Understanding through Discussion


Welcome! You are not logged in. [ Login ]
EvC Forum active members: 65 (9057 total)
239 online now:
PaulK, Percy (Admin), Tangle (3 members, 236 visitors)
Newest Member: drlove
Post Volume: Total: 889,866 Year: 978/6,534 Month: 978/682 Week: 31/182 Day: 5/26 Hour: 0/0


Thread  Details

Email This Thread
Newer Topic | Older Topic
  
Author Topic:   How do you define the word Evolution?
bkelly
Inactive Member


Message 1 of 936 (259689)
11-14-2005 4:10 PM


Released from PNT. --Admin

How do you define evolution? I ask you to post your definition of evolution.

Why? Because over and over I see arguments based on differing opinions of the words being used. If we lack a common definition, we can scarcely be successful in our discussions. I suspect that evolution is one of those key words that evoke many different concepts in the minds of the readers and writers. With this thread, we may be able to see and understand some of those differences.

I ask that all definitions be less than 90 words in total. Keep it short, clear, and to the point. No justifications, no rationales, no references. Don’t go look it up then write what you read in your own words. Just post your concise opinion. Note that for reference, this paragraph, including these last sentences, contains 90 words as counted by Microsoft Word. I have added a little extra BS just to get this close to the exact value so we will have an easy reference. Three more words.

Before you make any arguments to support your position or to dispute other positions, please allow a few days for everyone to post their opinion. I wish to see each person's mental concept of the word evolution.


Replies to this message:
 Message 2 by Percy, posted 11-14-2005 4:17 PM bkelly has not yet responded
 Message 3 by deerbreh, posted 11-14-2005 4:30 PM bkelly has not yet responded
 Message 4 by arachnophilia, posted 11-14-2005 5:10 PM bkelly has not yet responded
 Message 11 by U can call me Cookie, posted 11-15-2005 11:08 AM bkelly has responded
 Message 12 by New Cat's Eye, posted 11-15-2005 2:55 PM bkelly has responded
 Message 13 by Ben!, posted 11-15-2005 3:29 PM bkelly has not yet responded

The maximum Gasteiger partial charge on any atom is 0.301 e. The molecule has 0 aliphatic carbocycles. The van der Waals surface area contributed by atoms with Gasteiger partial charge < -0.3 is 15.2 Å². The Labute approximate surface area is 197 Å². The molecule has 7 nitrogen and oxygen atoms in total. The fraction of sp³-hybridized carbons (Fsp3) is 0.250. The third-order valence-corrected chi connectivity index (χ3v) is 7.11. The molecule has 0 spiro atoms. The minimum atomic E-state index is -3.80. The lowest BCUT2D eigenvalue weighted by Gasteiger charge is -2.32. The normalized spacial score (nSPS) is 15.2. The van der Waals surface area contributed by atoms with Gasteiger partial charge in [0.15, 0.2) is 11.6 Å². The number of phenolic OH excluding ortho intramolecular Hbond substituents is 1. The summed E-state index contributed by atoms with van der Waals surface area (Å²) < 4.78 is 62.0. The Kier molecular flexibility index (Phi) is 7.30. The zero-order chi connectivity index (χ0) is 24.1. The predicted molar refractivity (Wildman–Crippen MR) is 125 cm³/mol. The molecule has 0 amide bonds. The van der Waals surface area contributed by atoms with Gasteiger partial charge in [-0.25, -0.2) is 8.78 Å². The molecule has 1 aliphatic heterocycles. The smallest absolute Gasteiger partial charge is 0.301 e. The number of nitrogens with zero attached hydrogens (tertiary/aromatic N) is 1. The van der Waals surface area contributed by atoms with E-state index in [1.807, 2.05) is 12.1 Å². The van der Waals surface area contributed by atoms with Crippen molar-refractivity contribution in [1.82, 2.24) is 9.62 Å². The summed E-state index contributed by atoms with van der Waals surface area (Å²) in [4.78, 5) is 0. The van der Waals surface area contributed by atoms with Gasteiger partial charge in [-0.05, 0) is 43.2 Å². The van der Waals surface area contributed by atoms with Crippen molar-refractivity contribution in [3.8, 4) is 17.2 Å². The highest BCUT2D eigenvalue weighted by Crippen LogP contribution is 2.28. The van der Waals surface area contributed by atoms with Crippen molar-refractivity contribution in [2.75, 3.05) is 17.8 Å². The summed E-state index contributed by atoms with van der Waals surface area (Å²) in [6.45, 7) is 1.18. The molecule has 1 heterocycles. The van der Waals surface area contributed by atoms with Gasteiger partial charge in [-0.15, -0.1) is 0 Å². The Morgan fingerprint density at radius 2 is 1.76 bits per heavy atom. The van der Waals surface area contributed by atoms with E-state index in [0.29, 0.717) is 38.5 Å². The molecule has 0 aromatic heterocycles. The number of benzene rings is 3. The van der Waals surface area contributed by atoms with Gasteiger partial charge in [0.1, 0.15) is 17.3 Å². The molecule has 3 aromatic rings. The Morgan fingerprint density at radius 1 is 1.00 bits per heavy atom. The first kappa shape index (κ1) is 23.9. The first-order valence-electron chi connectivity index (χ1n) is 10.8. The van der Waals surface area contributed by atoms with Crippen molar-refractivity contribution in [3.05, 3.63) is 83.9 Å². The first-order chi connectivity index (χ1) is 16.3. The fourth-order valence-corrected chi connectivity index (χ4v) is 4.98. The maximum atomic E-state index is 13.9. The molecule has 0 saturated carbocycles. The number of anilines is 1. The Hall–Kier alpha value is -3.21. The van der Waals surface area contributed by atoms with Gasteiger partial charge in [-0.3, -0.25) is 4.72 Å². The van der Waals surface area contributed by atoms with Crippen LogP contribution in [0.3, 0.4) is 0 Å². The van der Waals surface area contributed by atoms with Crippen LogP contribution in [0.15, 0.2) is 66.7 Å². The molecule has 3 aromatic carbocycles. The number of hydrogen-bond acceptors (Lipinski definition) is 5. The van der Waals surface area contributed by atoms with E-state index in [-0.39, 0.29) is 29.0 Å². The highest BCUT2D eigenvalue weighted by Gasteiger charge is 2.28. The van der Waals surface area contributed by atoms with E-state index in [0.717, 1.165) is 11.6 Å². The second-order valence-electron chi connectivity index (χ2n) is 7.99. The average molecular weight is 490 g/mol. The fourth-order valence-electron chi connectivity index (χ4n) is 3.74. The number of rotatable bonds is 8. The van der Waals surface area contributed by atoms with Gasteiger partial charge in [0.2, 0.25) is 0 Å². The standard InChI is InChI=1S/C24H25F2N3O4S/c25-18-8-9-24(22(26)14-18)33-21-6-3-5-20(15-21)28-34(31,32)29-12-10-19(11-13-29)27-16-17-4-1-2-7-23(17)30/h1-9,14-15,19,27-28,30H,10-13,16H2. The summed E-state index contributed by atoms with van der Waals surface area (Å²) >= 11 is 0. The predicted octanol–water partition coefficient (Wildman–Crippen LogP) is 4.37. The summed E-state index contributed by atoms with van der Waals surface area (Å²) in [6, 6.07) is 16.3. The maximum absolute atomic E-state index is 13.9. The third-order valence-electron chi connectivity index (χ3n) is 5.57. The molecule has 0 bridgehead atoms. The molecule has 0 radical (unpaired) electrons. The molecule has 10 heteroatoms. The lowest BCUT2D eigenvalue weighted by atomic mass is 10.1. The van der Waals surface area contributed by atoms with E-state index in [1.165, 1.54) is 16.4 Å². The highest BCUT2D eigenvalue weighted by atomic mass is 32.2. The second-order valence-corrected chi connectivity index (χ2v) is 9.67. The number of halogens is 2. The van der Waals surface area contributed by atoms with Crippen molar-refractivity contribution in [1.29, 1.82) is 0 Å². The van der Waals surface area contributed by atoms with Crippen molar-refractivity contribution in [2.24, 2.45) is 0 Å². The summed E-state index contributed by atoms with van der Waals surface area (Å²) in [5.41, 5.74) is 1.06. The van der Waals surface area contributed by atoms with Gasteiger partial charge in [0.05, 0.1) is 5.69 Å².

Message 18 by coffee_addict, posted 11-16-2005 2:58 AM bkelly has responded
 Message 24 by EZscience, posted 11-16-2005 2:13 PM bkelly has not yet responded
 Message 57 by dwise1, posted 03-15-2017 11:20 PM bkelly has not yet responded
 Message 97 by Davidjay, posted 04-07-2017 1:11 AM bkelly has not yet responded
 Message 377 by Pressie, posted 04-21-2017 7:20 AM bkelly has not yet responded

  
bkelly
Inactive Member


Message 6 of 936 (259756)
11-14-2005 11:04 PM


Wider response base wanted
Although this thread has not been active very long, I am interested in definitions from those who are adamantly opposed to ToE and those that accept at least some of it’s tenants but also believe in an outside influence. If you have doubts or misgivings, what is your definition? At this point I don’t want to argue, just to hear your position.


Truth fears no question.

bkelly


  
bkelly
Inactive Member


Message 10 of 936 (259918)
11-15-2005 10:48 AM


Its time to include my definition.

When a descendant’s inheritable characteristics differ from those of its parent(s).

This includes when a trait changes from dominant to recessive or the reverse.

I define it this way in part because I had one person tell me that changes caused by humans (such as dogs from wolves and new strains of mice) don't count as evolution. Only changes that happen in nature (not human caused) are evolution.


Truth fears no question.

bkelly


Replies to this message:
 Message 19 by deerbreh, posted 11-16-2005 10:40 AM bkelly has responded

  
bkelly
Inactive Member


Message 14 of 936 (260050)
11-15-2005 8:59 PM
Reply to: Message 11 by U can call me Cookie
11-15-2005 11:08 AM


Re: First Post , Woot!